By Michael E. Miller
By Allie Conti
By David Villano
By Jose D. Duran
By Michael E. Miller
By Allie Conti
By Kyle Swenson
By Luther Campbell
More than just nostalgia keeps the video monster growing, Bloblike, in Tom Smith's home office. It looms across one entire wall, dominating the room with shelf after shelf of tapes. God only knows what kind of magnetic field the thing puts out -- or what it's done to Smith's mind.
Smith -- and many others like him, to judge from the success of specialty mail-order outlets such as The Fang in Floral Park, New York, Sinister in Medford, Oregon, and Seattle's Something Weird -- genuinely enjoys the time he spends in the twisted half-world of exploitation film. He finds a truth there, he says, that's just not available from Hollywood's homogenized, Blockbuster-bowdlerized products. And he loves the thrill of excavation, of exhuming forgotten history. "It's like we're doing archaeology," he says of his sexploitation studies, speaking with all the intensity of Howard Carter announcing to the world he'd discovered King Tut's tomb. "By most conservative estimates, more than 1600 of these were made between 1961 and 1969, before porno destroyed them. I mean, that's a lot of movies. That's an entire genre, buried. So now that it's all coming out, we're very excited. Every time there's a new release catalogue, especially from Something Weird, we start salivating, because we want to know what's it gonna be this time? Are they finally gonna find Spree with Jayne Mansfield? That's like a really rare one everybody's been waiting to find. Are they gonna find The Hand of Death with John Agar, which supposedly Stan Lee from Marvel Comics destroyed all the prints of because the character resembled the Thing too much? I'm serious. It's like every month -- What are they gonna find next in some old carny's attic?"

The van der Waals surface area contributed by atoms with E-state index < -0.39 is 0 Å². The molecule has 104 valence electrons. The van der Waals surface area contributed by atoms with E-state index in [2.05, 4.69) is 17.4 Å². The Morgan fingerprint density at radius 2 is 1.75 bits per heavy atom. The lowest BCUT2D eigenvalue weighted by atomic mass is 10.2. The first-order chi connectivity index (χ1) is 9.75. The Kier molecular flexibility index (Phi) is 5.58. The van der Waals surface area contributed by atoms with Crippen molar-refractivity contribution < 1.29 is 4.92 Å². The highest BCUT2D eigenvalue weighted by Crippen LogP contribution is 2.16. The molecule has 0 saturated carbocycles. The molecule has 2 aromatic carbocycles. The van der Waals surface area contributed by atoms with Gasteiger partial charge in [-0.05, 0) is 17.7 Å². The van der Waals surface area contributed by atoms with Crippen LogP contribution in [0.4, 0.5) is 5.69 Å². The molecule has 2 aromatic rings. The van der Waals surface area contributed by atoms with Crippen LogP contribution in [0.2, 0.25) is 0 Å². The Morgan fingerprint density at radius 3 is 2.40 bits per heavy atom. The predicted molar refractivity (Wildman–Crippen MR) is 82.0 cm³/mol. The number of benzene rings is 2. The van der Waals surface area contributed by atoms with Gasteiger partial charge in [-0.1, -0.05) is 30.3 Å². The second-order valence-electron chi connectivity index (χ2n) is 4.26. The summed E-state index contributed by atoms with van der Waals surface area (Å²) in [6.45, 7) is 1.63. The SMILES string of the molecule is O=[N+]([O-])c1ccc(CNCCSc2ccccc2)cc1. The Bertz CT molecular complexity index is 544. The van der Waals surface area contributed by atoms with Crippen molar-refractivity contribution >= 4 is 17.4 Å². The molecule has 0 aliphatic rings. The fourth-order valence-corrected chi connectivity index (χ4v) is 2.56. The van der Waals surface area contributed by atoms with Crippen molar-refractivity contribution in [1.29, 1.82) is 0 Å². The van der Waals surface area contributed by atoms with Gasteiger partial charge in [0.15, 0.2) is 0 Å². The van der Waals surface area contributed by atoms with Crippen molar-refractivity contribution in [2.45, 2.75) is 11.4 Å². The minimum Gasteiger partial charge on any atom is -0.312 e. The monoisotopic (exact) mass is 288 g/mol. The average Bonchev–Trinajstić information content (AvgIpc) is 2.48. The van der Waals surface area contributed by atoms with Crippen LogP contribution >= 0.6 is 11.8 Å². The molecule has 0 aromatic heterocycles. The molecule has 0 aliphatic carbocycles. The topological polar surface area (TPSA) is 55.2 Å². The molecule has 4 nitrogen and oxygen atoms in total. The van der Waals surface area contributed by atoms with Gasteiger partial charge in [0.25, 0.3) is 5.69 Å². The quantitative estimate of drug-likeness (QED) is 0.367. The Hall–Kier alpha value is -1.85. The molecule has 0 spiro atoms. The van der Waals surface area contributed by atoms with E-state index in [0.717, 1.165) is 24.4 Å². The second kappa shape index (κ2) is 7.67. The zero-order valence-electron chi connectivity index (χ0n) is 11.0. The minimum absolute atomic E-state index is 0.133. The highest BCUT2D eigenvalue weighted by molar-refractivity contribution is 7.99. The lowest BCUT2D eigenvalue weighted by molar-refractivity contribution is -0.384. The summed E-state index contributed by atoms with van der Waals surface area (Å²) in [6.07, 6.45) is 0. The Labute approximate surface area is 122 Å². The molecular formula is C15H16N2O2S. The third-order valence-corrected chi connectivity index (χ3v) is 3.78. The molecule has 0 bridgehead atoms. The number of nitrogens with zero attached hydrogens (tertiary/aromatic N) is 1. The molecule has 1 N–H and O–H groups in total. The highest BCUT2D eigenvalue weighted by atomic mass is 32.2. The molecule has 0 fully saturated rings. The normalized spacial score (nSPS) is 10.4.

Smith isn't satisfied just to study the glories of classic gore and sexploitation. He's guest-curating a Doris Wishman series at Harvard University this summer, and acting in Wishman's latest project, Dildo Heaven (somebody came through with the money and the title is no secret now). And he wants to make his own Florida exploitation movies -- although the material Smith plans to use is a far cry from nudist camps and cannibal caterers. "I'm doing a film based on [radical feminist] Andrea Dworkin's book Intercourse," he says. "I mean it's so scabrous and insane. It's extreme. I guess more than anything that's why I like these films. They're extreme."
Don't expect to find such cinematic extremes at Blockbuster. For that matter, don't count on finding most of the films mentioned here at H. Wayne Huizenga's morally correct mega-movie emporium. With the consolidation of the video-rental business, true trash -- for years a staple of mom-and-pop video stores -- has been driven back below the surface. A resistance movement of sorts has sprung up in reaction to the Huizenga hegemony, researching and copying and networking. Tom Smith calls it the "video underground," where film trash flourishes, infecting more minds today than at any time since the Sixties. It's oddly apropos that after languishing in the permissive climate of the late Seventies and early Eighties, exploitation film should need a bit of repression to bring it back.
Of course, that was the appeal all along -- the thrill of forbidden fruit, of seeing something you weren't supposed to. Of skipping school and sneaking off to the carnival to watch the geeks and the freaks and the half-naked ladies.
Of lighting out for the Bad Taste Frontier.
And what could be more American -- and more Floridian -- than that?